Archive for the ‘dragonflies’ Category

Dragonhunter (female)

June 24, 2019

A Dragonhunter dragonfly (Hagenius brevistylus) was spotted at South Fork Quantico Creek along “South Valley Trail,” Prince William Forest Park, Prince William County, Virginia USA.

21 JUN 2019 | Prince William Forest Park | Dragonhunter (female)

This individual is a female, although it is difficult to see some critical field marks from the viewpoint in the preceding photo. Thanks to Michael Boatwright, founder and administrator of the Virginia Odonata Facebook group, for confirming my tentative identification of the gender.

Copyright © 2019 Walter Sanford. All rights reserved.

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Another Arrowhead Spiketail (female)

June 21, 2019

An Arrowhead Spiketail dragonfly (Cordulegaster obliqua) was spotted in a sunny clearing along a small-to-medium size forest stream at an undisclosed location in Prince William County, Virginia USA.

14 JUN 2019 | PNC. William County, VA | Arrowhead Spiketail (female)

This individual is a female, as indicated by her rounded hind wings, terminal appendages, and prominent ovipositor at the tip of her abdomen.

14 JUN 2019 | PNC. William County, VA | Arrowhead Spiketail (female)

Did you recognize the interrupted fern (Osmunda claytoniana) in the background of every photo in this gallery?

14 JUN 2019 | PNC. William County, VA | Arrowhead Spiketail (female)

The Backstory

Mike Powell and I stopped to use GPS to get a fix on our position at the end of a long photowalk that included lots of bushwhacking. We stopped because the small stream we were exploring was getting wider and deeper the farther we walked downstream, and we decided the stream habitat had changed to be less suitable for our target species.

The place where we stopped is a sunny meadow near the confluence of a tiny side stream with the larger stream we were following. As Mike was testing a few GPS apps for his Android cell phone, I noticed a big dragonfly as it flew down the tiny stream, turned left past us, and landed in the sunny meadow. I found the dragonfly after a few minutes of searching the area where I saw it land. I was hoping for a Tiger Spiketail (Cordulegaster erronea) but nonetheless delighted to see a female Arrowhead Spiketail — our second record of this species for the year at the remote location!

Related Resource: Arrowhead Spiketail dragonfly (female)

Copyright © 2019 Walter Sanford. All rights reserved.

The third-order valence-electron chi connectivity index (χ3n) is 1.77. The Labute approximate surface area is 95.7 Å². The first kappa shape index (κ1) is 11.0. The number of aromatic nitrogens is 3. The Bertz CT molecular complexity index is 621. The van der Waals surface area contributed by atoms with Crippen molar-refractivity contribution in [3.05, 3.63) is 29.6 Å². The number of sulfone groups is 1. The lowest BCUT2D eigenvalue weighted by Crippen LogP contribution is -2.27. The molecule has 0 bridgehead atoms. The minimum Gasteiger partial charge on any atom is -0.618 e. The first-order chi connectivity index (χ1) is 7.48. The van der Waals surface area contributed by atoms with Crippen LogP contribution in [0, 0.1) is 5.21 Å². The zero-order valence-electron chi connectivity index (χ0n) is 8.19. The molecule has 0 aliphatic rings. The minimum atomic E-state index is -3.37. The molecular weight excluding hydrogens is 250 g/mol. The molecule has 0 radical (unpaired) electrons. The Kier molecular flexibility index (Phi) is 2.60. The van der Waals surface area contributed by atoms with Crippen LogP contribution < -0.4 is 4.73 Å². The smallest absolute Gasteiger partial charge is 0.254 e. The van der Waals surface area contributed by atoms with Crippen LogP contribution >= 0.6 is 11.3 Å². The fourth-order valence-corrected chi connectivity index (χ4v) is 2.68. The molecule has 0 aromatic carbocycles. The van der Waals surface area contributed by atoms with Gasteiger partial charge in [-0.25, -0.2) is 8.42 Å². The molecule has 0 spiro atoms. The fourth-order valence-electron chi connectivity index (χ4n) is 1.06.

Gray Petaltail dragonfly (male)

June 19, 2019

Gray Petaltail dragonflies (Tachopteryx thoreyi) have a well-known preference for perching on gray or tan colored surfaces, including gray or tan colored clothing.

Most of the photos of Gray Petaltail featured in my blog show them perched on gray/grayish surfaces. In contrast, the following Gray Petaltail is perched on a mostly tan colored tree.

21 MAY 2019 | PNC. William County, VA | Gray Petaltail (male)

This individual — spotted in a sunny clearing along a small forest stream at an undisclosed location in Prince William County, Virginia USA — is a male, as indicated by his “indented” hind wings, and terminal appendages.

The preceding photo is uncropped, that is, full resolution for the Panasonic Lumix DMC-FZ300 superzoom bridge camera (4,000 x 3,000 pixels). Needless to say, I was fairly close to this cooperative subject!

Related Resource: Posts Tagged ‘Gray Petaltail dragonfly’

Copyright © 2019 Walter Sanford. All rights reserved.

Common Sanddragon dragonfly (male)

June 17, 2019

A Common Sanddragon dragonfly (Progomphus obscurus) was spotted by my good friend Mike Powell during a photowalk along a small forest stream at an undisclosed location in Prince William County, Virginia USA.

I was standing in the creek looking toward the sandy shoreline where the Common Sanddragon was perching.

14 JUN 2019 | PNC. William County, VA | Common Sanddragon (male)

This individual is a male, as indicated by his “indented” hind wings and terminal appendages.

14 JUN 2019 | PNC. William County, VA | Common Sanddragon (male)

Both of the photos featured in this blog post are uncropped, that is, full resolution for the Panasonic Lumix DMC-FZ300 superzoom bridge camera (4,000 x 3,000 pixels).

Copyright © 2019 Walter Sanford. All rights reserved.

Painted Skimmer dragonfly (female)

June 12, 2019

A Painted Skimmer dragonfly (Libellula semifasciata) was observed during a photowalk with my good friend Mike Powell along a small forest stream at an undisclosed location in Prince William County, Virginia USA.